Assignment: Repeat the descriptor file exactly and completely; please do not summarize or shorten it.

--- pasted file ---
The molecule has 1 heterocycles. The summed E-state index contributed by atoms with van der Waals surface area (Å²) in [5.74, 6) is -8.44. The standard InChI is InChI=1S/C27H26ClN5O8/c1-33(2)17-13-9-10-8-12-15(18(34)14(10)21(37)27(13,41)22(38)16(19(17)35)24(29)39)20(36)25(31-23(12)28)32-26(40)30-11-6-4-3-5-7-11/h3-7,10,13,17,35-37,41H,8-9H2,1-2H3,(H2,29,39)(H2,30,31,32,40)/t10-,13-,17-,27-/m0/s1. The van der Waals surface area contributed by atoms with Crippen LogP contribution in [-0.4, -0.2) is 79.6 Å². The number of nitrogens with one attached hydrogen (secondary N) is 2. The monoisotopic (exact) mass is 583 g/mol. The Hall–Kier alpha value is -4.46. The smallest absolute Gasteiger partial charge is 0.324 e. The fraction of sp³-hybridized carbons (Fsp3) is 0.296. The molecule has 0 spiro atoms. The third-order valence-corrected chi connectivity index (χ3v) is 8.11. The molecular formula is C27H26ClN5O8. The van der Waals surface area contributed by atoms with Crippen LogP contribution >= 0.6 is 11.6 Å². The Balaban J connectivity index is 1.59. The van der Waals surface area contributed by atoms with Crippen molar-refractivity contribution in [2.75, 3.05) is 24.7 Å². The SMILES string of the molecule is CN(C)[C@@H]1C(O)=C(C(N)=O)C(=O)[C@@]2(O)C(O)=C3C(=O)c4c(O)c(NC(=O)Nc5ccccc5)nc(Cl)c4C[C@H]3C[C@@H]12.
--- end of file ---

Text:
The molecule has 1 heterocycles. The summed E-state index contributed by atoms with van der Waals surface area (Å²) in [5.74, 6) is -8.44. The standard InChI is InChI=1S/C27H26ClN5O8/c1-33(2)17-13-9-10-8-12-15(18(34)14(10)21(37)27(13,41)22(38)16(19(17)35)24(29)39)20(36)25(31-23(12)28)32-26(40)30-11-6-4-3-5-7-11/h3-7,10,13,17,35-37,41H,8-9H2,1-2H3,(H2,29,39)(H2,30,31,32,40)/t10-,13-,17-,27-/m0/s1. The van der Waals surface area contributed by atoms with Crippen LogP contribution in [-0.4, -0.2) is 79.6 Å². The number of nitrogens with one attached hydrogen (secondary N) is 2. The monoisotopic (exact) mass is 583 g/mol. The Hall–Kier alpha value is -4.46. The smallest absolute Gasteiger partial charge is 0.324 e. The fraction of sp³-hybridized carbons (Fsp3) is 0.296. The molecule has 0 spiro atoms. The third-order valence-corrected chi connectivity index (χ3v) is 8.11. The molecular formula is C27H26ClN5O8. The van der Waals surface area contributed by atoms with Crippen LogP contribution >= 0.6 is 11.6 Å². The Balaban J connectivity index is 1.59. The van der Waals surface area contributed by atoms with Crippen molar-refractivity contribution in [2.75, 3.05) is 24.7 Å². The SMILES string of the molecule is CN(C)[C@@H]1C(O)=C(C(N)=O)C(=O)[C@@]2(O)C(O)=C3C(=O)c4c(O)c(NC(=O)Nc5ccccc5)nc(Cl)c4C[C@H]3C[C@@H]12.